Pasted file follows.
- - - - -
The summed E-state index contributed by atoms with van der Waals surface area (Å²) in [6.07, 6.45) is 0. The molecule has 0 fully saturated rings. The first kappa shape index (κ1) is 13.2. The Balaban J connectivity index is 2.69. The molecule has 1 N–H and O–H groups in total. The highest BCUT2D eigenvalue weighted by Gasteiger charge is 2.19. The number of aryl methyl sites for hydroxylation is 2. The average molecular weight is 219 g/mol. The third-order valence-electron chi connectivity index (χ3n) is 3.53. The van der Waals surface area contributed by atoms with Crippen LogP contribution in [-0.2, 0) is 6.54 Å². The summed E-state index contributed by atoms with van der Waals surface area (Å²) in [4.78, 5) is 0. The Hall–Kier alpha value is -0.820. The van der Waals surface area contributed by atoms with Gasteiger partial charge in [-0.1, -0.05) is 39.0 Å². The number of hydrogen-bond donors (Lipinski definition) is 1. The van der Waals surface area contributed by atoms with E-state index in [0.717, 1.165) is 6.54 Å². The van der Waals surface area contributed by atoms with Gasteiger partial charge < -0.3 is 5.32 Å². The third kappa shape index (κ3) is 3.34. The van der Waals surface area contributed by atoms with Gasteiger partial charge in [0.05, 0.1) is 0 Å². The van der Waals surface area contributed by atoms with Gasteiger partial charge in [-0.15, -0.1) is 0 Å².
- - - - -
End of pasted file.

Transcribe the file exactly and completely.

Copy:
The summed E-state index contributed by atoms with van der Waals surface area (Å²) in [6.07, 6.45) is 0. The molecule has 0 fully saturated rings. The first kappa shape index (κ1) is 13.2. The Balaban J connectivity index is 2.69. The molecule has 1 N–H and O–H groups in total. The highest BCUT2D eigenvalue weighted by Gasteiger charge is 2.19. The number of aryl methyl sites for hydroxylation is 2. The average molecular weight is 219 g/mol. The third-order valence-electron chi connectivity index (χ3n) is 3.53. The van der Waals surface area contributed by atoms with Crippen LogP contribution in [-0.2, 0) is 6.54 Å². The summed E-state index contributed by atoms with van der Waals surface area (Å²) in [4.78, 5) is 0. The Hall–Kier alpha value is -0.820. The van der Waals surface area contributed by atoms with Gasteiger partial charge in [-0.1, -0.05) is 39.0 Å². The number of hydrogen-bond donors (Lipinski definition) is 1. The van der Waals surface area contributed by atoms with E-state index in [0.717, 1.165) is 6.54 Å². The van der Waals surface area contributed by atoms with Gasteiger partial charge < -0.3 is 5.32 Å². The third kappa shape index (κ3) is 3.34. The van der Waals surface area contributed by atoms with Gasteiger partial charge in [0.05, 0.1) is 0 Å². The van der Waals surface area contributed by atoms with Gasteiger partial charge in [-0.15, -0.1) is 0 Å².